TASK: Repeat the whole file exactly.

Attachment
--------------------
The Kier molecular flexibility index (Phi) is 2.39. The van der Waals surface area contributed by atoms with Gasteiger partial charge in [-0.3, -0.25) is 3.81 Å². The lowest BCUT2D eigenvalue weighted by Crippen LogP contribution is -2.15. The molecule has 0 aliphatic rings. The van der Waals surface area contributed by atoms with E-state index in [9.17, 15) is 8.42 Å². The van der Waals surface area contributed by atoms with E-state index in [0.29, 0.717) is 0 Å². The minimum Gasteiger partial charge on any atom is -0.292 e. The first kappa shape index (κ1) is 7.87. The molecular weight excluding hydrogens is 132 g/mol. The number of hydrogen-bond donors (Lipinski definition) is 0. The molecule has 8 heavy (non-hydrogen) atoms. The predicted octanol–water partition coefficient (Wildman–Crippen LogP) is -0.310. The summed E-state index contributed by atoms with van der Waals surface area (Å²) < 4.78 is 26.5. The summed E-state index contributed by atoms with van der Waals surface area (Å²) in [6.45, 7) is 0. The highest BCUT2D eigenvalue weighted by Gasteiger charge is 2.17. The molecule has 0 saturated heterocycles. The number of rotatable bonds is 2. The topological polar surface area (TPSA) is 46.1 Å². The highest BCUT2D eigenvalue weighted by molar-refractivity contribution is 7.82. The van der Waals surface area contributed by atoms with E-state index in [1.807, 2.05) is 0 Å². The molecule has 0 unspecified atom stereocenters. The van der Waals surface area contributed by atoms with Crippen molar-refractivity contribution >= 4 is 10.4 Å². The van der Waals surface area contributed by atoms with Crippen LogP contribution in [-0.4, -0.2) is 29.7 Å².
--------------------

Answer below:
The Kier molecular flexibility index (Phi) is 2.39. The van der Waals surface area contributed by atoms with Gasteiger partial charge in [-0.3, -0.25) is 3.81 Å². The lowest BCUT2D eigenvalue weighted by Crippen LogP contribution is -2.15. The molecule has 0 aliphatic rings. The van der Waals surface area contributed by atoms with E-state index in [9.17, 15) is 8.42 Å². The van der Waals surface area contributed by atoms with E-state index in [0.29, 0.717) is 0 Å². The minimum Gasteiger partial charge on any atom is -0.292 e. The first kappa shape index (κ1) is 7.87. The molecular weight excluding hydrogens is 132 g/mol. The number of hydrogen-bond donors (Lipinski definition) is 0. The molecule has 8 heavy (non-hydrogen) atoms. The predicted octanol–water partition coefficient (Wildman–Crippen LogP) is -0.310. The summed E-state index contributed by atoms with van der Waals surface area (Å²) < 4.78 is 26.5. The summed E-state index contributed by atoms with van der Waals surface area (Å²) in [6.45, 7) is 0. The highest BCUT2D eigenvalue weighted by Gasteiger charge is 2.17. The molecule has 0 saturated heterocycles. The number of rotatable bonds is 2. The topological polar surface area (TPSA) is 46.1 Å². The highest BCUT2D eigenvalue weighted by molar-refractivity contribution is 7.82. The van der Waals surface area contributed by atoms with E-state index in [1.807, 2.05) is 0 Å². The molecule has 0 unspecified atom stereocenters. The van der Waals surface area contributed by atoms with Crippen molar-refractivity contribution >= 4 is 10.4 Å². The van der Waals surface area contributed by atoms with Crippen LogP contribution in [-0.4, -0.2) is 29.7 Å².